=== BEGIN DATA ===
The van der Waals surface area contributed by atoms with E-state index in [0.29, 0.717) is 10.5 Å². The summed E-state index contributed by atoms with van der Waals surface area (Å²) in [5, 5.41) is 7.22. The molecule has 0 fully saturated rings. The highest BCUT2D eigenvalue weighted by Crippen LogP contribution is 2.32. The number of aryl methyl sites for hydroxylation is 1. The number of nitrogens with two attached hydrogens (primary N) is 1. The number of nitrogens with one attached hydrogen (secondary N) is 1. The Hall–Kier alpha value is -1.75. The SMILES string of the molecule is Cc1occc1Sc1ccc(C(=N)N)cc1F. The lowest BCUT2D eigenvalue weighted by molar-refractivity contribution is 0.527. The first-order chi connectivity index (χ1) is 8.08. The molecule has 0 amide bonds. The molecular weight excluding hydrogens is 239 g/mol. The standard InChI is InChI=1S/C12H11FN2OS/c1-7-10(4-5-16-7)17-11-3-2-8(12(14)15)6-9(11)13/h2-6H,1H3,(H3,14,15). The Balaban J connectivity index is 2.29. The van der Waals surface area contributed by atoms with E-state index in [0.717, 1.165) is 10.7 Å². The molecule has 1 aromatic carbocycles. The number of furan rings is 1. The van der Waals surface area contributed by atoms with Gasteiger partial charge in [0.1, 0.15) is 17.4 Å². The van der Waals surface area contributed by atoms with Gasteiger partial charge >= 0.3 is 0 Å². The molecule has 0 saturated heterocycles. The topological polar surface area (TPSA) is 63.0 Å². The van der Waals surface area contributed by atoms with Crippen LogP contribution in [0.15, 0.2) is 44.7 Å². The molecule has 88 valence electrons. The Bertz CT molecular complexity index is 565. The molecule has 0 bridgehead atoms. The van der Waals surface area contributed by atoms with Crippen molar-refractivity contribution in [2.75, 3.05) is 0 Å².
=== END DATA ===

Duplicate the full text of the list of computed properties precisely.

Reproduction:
The van der Waals surface area contributed by atoms with E-state index in [0.29, 0.717) is 10.5 Å². The summed E-state index contributed by atoms with van der Waals surface area (Å²) in [5, 5.41) is 7.22. The molecule has 0 fully saturated rings. The highest BCUT2D eigenvalue weighted by Crippen LogP contribution is 2.32. The number of aryl methyl sites for hydroxylation is 1. The number of nitrogens with two attached hydrogens (primary N) is 1. The number of nitrogens with one attached hydrogen (secondary N) is 1. The Hall–Kier alpha value is -1.75. The SMILES string of the molecule is Cc1occc1Sc1ccc(C(=N)N)cc1F. The lowest BCUT2D eigenvalue weighted by molar-refractivity contribution is 0.527. The first-order chi connectivity index (χ1) is 8.08. The molecule has 0 amide bonds. The molecular weight excluding hydrogens is 239 g/mol. The standard InChI is InChI=1S/C12H11FN2OS/c1-7-10(4-5-16-7)17-11-3-2-8(12(14)15)6-9(11)13/h2-6H,1H3,(H3,14,15). The Balaban J connectivity index is 2.29. The van der Waals surface area contributed by atoms with E-state index in [0.717, 1.165) is 10.7 Å². The molecule has 1 aromatic carbocycles. The number of furan rings is 1. The van der Waals surface area contributed by atoms with Gasteiger partial charge in [0.1, 0.15) is 17.4 Å². The van der Waals surface area contributed by atoms with Gasteiger partial charge >= 0.3 is 0 Å². The molecule has 0 saturated heterocycles. The topological polar surface area (TPSA) is 63.0 Å². The van der Waals surface area contributed by atoms with Crippen LogP contribution in [0.15, 0.2) is 44.7 Å². The molecule has 88 valence electrons. The Bertz CT molecular complexity index is 565. The molecule has 0 bridgehead atoms. The van der Waals surface area contributed by atoms with Crippen molar-refractivity contribution in [2.75, 3.05) is 0 Å².